3. Any person having severe allergy to any component of PPSV23 should not take it. Your doctor or your child’s doctor can inform you about the components of the vaccine.
  4. You or your child are not feeling well

While any person having mild illness like can take the vaccine, those having more serious illness should perhaps wait till they recover. Your doctor or your child’s doctor may advise you.

  • You are pregnant.

Although, there is no evidence that PPSV23 vaccine is harmful to either a pregnant woman or to her infant, however, as a precaution, women who need this vaccination should take it before becoming pregnant, if possible.

Pneumococcal Conjugate Vaccine (PCV13)

Inform the person who is administering you or your child a pneumococcal conjugate vaccine if:

  1. You or your child have a severe allergy or have earlier had a life-threatening allergic reaction
  2. Any person who have had a life-threatening allergic reaction to any of the following should not take PCV13:
  3. A dosage of this vaccine
  4. An previous pneumococcal conjugate vaccine known as Prevnar® or PCV7
  5. Any vaccine having diphtheria toxoid (for instance, DTaP)
  6. Any person with severe allergy to any component of PCV13 must avoid or should not get this vaccine. Your doctor or your child’s doctor can tell you about the components of the vaccine.
  7. You or your child are not feeling well

While any person having mild illness like cold may perhaps take the vaccine, those with more severe disease should perhaps wait till they recover. Your doctor or your child clinician can advise you.

How is this vaccine administered?

The pneumococcal vaccine is administered as a single shot (injection) in adults. The vaccine is injected under the skin (SC or subcutaneous) or as a liquid solution (0.5 mL) into the muscle (IM or intramuscular), typically in the deltoid muscle.

How long will Pneumococcal Vaccination be effective?

Individuals aged 65 and above need only a single pneumococcal shot. Pneumococcal vaccine is not given annually like the flu vaccination. People with long-term health condition may need vaccination every 5 years or just a single one-off pneumococcal vaccination depending on their underlying health condition.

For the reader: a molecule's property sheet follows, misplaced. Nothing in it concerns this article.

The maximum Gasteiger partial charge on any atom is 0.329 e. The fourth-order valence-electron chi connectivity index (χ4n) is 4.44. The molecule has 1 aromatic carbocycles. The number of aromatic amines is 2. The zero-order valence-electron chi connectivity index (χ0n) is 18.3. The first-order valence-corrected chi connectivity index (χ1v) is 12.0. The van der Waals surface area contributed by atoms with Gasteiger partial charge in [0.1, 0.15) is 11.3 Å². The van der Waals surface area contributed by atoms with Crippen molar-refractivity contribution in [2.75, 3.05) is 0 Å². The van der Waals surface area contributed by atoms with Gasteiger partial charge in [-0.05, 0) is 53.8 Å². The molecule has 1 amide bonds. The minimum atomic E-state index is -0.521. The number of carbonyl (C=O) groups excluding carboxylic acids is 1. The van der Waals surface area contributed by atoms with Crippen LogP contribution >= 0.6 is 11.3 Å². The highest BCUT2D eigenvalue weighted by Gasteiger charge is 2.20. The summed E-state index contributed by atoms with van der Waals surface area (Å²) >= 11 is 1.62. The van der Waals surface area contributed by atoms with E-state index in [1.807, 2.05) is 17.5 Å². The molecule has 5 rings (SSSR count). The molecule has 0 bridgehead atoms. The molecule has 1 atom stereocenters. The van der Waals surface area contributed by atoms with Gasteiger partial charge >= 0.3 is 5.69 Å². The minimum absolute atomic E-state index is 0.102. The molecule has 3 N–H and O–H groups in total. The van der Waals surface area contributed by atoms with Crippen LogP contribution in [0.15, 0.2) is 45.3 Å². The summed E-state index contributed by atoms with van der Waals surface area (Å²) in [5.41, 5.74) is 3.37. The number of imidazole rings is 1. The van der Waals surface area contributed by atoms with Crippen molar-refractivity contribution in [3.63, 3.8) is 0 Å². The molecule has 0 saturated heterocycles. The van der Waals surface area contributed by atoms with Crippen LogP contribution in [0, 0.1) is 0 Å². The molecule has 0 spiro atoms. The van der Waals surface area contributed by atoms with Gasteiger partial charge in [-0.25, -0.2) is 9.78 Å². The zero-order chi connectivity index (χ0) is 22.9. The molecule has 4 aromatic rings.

What are the potential Side Effects of Pneumococcal Vaccination?

With any medicine, which includes vaccines, there is a chance of some side effects. Majority of individuals who have taken pneumococcal vaccine did not show any severe side effects with it.

Mild Problems

Pneumococcal Conjugate Vaccine (PCV13)

Mild side-effects following PCV13 vaccination may include:

  1. Reactions where the shot was administered
  2. Redness
  3. Swelling
  4. Pain or tenderness
  5. Fever
  6. Loss of appetite
  7. Irritability (fussiness)
  8. Chills
  9. Feeling tired
  10. Headache

Ask your doctor for more information.

Pneumococcal Polysaccharide Vaccine (PPSV23)

  1. Mild side effects following PPSV23 may include:
  2. Reactions where the shot was administered
  3. Pain
  4. Redness
  5. Muscle aches
  6. Fever

If these side-effects occur, they generally go away within two days.

Talk to your doctor if you

  • Have vision changes
  • Feel dizzy
  • Have ringing in the ears
  • A few may experience severe pain in the shoulder and may have difficulty moving the arm where they received the shot. However, this happens very rarely.
  • Any medication may cause a severe allergic reaction. However, such reactions from a vaccine are extremely rare – estimated at nearly 1 in a million doses. Such types of severe reactions would occur within few minutes to a few hours after the shot.
  • Like medicines, there is a very remote chances of a serious injury or death from a vaccine.

What are the contraindications and precautions?